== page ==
PORTLAND, Ore. (TheStreet) -- A nice dark, potent winter ale, holiday ale, porter or stout sure would have been nice during that cold snap the country just had.
Too bad many of its bigger breweries already think it's spring.
It's easy to harp on seasonal creep when pumpkin ales show up before Labor Day and holiday beer hits shelves as soon as the kids go back to school. In those instances, however, they're at least building anticipation for something specific. Pumpkin ales signal the arrival of fall and the change in the weather. Holiday beers are just keeping up with shoppers who start checking off their lists earlier each year.
But when rich, warm, wintry beers are replaced in some of the coldest months of the calendar by light, bitter pales ales and IPAs (thanks Deschutes), witbier and summery kolsch (seriously, Samuel Adams?) or Hefeweizen and honey bock (solid, Pyramid), the dark, gray days get more depressing. When a winter beer like Deschutes Jubelale is long gone from shelves by Jan. 6, the system is broken.
At least for the consumer. For the bigger craft brewers, this is working out just fine. Around this time of year, the words of warning that Boston Beer Company (SAM) founder Jim Koch shared with us about his Old Fezziwig Winter Ale a few years back always prove a bit haunting. He and his company, which produced 2.72 million barrels of beer in 2012, aren't taking the beer off the shelves because they just want the spring varieties out there. They're doing it because most folks who aren't yours truly run screaming from holiday beers almost as soon as the holidays are over.
"The basic reason -- and it's not that we can't get enough of the ginger or cinnamon or anything -- is that freshness is a big deal for us and this is a beer that has a season," Koch said. "Beer at its foundation is a performance art that exists in the moment of its creation and that's it, and Fezziwig is very much in that situation of being perfect for a certain time."
Oddly, that moment of perfection lines up with what's typically one of the softest spots of the beer sales calendar. According to the Treasury Department's Alcohol and Tobacco Tax and Trade Bureau, beer sales start sliding in November and typically don't perk up again until about March, when St. Patrick's Day gives them a brief boost. Even then, it's just an aberration before the summer peak season starts in May.
While smaller breweries working with smaller batches and somewhat different timetables can keep the hardier, maltier brews around for a bit longer, larger brewers don't want to get stuck with a whole lot of leftover seasonals when they could be reminding drinkers that the next, sunnier season is just around the corner. As Symphony IRI reminds us, seasonal beer sales have jumped 15% to 25% in recent years and are one of the industry's strong points.
However, as just about every craft brewer will remind you, small brewers tend to live and die with the IPA. Symphony IRI saw a 36% spike in IPA sales during the first half of 2013. As our colleague Tom Rotunno at CNBC noted in an IPA story last year, sales of IPAs jumped 39% in 2012 just before last year's leap. In short, the sooner breweries can get an IPA into a drinker's hands, the quicker their long winter's nap can end.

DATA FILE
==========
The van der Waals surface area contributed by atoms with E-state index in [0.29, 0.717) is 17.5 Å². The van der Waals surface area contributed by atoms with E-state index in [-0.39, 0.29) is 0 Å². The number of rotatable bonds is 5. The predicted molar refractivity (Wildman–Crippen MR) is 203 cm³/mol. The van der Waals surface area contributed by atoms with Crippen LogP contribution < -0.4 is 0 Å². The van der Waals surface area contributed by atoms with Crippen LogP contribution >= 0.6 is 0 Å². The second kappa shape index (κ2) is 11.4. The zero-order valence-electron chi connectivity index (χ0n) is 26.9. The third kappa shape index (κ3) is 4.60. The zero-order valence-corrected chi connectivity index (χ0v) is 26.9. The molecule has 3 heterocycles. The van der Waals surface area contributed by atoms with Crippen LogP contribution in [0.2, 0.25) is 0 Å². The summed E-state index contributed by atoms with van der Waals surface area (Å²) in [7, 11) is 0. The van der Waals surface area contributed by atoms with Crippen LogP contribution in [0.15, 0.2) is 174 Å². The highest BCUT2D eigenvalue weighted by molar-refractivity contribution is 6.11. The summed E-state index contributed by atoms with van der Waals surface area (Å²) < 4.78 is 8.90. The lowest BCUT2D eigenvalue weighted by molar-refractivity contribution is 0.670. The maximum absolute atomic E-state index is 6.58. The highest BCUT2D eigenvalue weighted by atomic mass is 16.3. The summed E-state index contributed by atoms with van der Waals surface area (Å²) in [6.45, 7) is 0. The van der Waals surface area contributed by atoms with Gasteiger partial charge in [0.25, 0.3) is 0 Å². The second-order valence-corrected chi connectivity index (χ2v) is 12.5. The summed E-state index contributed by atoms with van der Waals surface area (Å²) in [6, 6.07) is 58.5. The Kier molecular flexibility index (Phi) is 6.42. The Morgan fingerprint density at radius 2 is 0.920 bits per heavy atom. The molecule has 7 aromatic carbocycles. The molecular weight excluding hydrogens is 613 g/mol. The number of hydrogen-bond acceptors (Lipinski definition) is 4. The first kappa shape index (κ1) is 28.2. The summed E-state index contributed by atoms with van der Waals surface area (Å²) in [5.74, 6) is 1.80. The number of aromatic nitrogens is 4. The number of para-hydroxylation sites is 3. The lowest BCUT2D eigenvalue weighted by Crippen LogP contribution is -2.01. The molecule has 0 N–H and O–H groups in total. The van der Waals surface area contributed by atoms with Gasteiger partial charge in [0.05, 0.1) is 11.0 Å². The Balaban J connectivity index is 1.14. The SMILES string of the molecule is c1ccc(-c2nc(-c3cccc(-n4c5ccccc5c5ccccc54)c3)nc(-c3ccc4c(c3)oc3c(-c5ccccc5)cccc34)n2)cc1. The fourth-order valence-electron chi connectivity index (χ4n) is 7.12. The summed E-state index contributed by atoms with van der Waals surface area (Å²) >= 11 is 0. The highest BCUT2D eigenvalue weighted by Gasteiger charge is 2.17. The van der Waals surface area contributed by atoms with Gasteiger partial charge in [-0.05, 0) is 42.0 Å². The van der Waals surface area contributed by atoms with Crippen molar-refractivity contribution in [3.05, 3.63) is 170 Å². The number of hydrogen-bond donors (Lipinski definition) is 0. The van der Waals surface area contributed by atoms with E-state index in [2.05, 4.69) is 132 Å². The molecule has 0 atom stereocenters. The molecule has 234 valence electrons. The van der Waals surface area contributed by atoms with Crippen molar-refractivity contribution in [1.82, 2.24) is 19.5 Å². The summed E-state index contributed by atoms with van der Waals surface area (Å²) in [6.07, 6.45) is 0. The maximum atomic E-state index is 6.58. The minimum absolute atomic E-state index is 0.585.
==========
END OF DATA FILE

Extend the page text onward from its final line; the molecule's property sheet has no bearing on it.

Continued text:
It may be one of the big reasons why the winter IPA has caught on in recent years. New Belgium Brewing Company, which produced 765,000 barrels in 2012, had a winter lineup for 2013 led by its Accumulation White IPA, which was far more floral and citrusy than the vast field of spicy, malty winter warmers it faced. Samuel Adams, meanwhile, tossed a Juniper IPA into its holiday mix at the end of last year and gave Rebel IPA a try on taps around the same time. Hood River, Ore.'s Double Mountain, meanwhile, has been dumping an avalanche of Centennial hops into its Fa La La La La winter ale for a number of years.
Besides, it isn't as if winter crybabies like ourselves are left wanting. While hop-heavy Sierra Nevada (nearly 1 million barrels in 2012) and New Belgium approach the season with bitter, floral offerings like Sierra's Ruthless Rye and New Belgium's 2 Below, there's also the occasional warmer. This is when Sierra Nevada typically releases its 9.6% alcohol-by-volume Bigfoot Barleywine, while New Belgium mixes it up with its rich, sweet Frambozen Raspberry Brown Ale.
The tilt toward stronger, warmer brews this time of year is slight, but even limited releases still provide some much-needed kick. Last year around this time the Craft Brew Alliance's (BREW) Widmer Brothers brewery, part of a nearly 700,000-barrel operation, introduced its KGB Russian Imperial Stout in a package with similarly strong raspberry and chocolate Russian imperials (it's a stiff 9.3% ABV). Widmer's mainstay spring seasonal was a mild steam beer known as Columbia Common. Deschutes also uses the late winter months to show off its formidable, 11% ABV Abyss Imperial Stout.
Occasionally, stronger, maltier beers even slip into the spring mix. Both Pyramid, which produced 337,000 barrels last year with North American Breweries partner Magic Hat, and Samuel Adams take the opportunity to add red ales to their spring variety packs, with the latter throwing a Maple Pecan Porter into its 12-pack for good measure. The market forces the seasons to creep into bigger craft breweries a little more quickly, but even their brewers know they have to do something to keep warm until the temperatures rise.
-- Written by Jason Notte in Portland, Ore.
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